EPIRBS, PLBs, and Your Safety
June 3rd, 2022 by team
by B.J. Porter (Contributing Editor)
If you’ve ever equipped your boat to go offshore, you know you’re supposed to have an EPIRB on board. But can you use a PLB instead? Why might you want a PLB or other beacon device in your life jacket? How to use and maintain them?
Technological development has given us some fantastic tools to increase our odds of getting rescued at sea, but the array of gear has gotten more bewildering. It has gotten less expensive (mostly) for some of these products, so there’s less excuse for not using them. Satellite beacons are easy to use and a great safety net.
Satellite Based Rescue
Both EPIRB (Emergency Position Indicating Radio Beacon) and PLB (Personal Locator Beacon) work around the same core technology. When activated, they signal a satellite based rescue system. This signal contains position information for where the beacon was activated, and identifying information about the beacon registry.
When satellite receives the signal, notification of authorities happens in about a minute. With the beacon ID they can figure out the vessel (EPIRB) or individual (PLB) associated with the device, and notify next of kin/emergency contacts and regional search and rescue.
EPIRB vs. PLB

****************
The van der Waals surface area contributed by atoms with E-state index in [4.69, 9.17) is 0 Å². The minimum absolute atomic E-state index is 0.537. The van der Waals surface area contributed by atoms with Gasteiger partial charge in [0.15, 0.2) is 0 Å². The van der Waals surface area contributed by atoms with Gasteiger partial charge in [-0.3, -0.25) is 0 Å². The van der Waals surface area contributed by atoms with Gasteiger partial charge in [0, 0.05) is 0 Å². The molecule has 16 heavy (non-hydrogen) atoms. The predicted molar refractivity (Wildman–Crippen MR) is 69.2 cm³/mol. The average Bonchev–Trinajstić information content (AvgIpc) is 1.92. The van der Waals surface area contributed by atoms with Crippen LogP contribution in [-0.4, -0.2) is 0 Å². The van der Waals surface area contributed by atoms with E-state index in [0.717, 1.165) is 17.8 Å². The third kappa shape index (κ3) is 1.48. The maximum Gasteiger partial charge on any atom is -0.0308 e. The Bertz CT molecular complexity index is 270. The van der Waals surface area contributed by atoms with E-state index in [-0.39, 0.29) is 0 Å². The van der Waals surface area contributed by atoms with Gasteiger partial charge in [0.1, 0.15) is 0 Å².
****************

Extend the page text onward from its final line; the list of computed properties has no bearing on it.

So how is an EPIRB different from a PLB? There are a few key ways.
- An EPIRB is associated with a vessel, and may be permanently mounted. A PLB is portable and carried, and registered to an individual.
- EPIRBs are a fair amount larger.
- Because they are larger, EPIRBS have bigger batteries a 48 hour run time, strobes, and they’re designed to float. A PLB will usually last 24 hours, and may not float or have a strobe.
- EPIRBs may be Category I, which deploy automatically when submerged, or Category II, which must be manually activated, or in some cases come in contact with water. PLBs do not automatically deploy or trigger.
- Newer PLBs are small enough to install in life jackets, though will not automatically activate.
- PLBs are cheaper, about half the cost of an EPIRB.
Is one better than the other? That depends on your needs. If you don’t own a boat, you don’t need an EPIRB, though you can bring one on a boat if you’re a passenger or crew. And you wouldn’t take an EPIRB hiking with you in the woods.
But a PLB isn’t a great choice as the automatic satellite safety net for a boat for a few reasons. They’re small and can get lost since they don’t get mounted on things, their registration information isn’t tied to a vessel, and most important they do not automatically deploy and activate in a disaster.
That doesn’t mean a PLB isn’t a bad thing to keep in the ditch bag, just in case you don’t get to grab the ship’s EPIRB when you get into the life raft.
EPIRB & PLB Use
A Category I EPIRB will deploy if your boat sinks, if installed some place appropriate. There’s a hydrostatic release on the Category I, so if the case goes more than two meters (six feet) under water it will break free of the case and float to the surface and be activated. But be careful where you put it – if you install it inside the cabin, it may break free if the boat sinks, but it may never get activated if can get out of the saloon.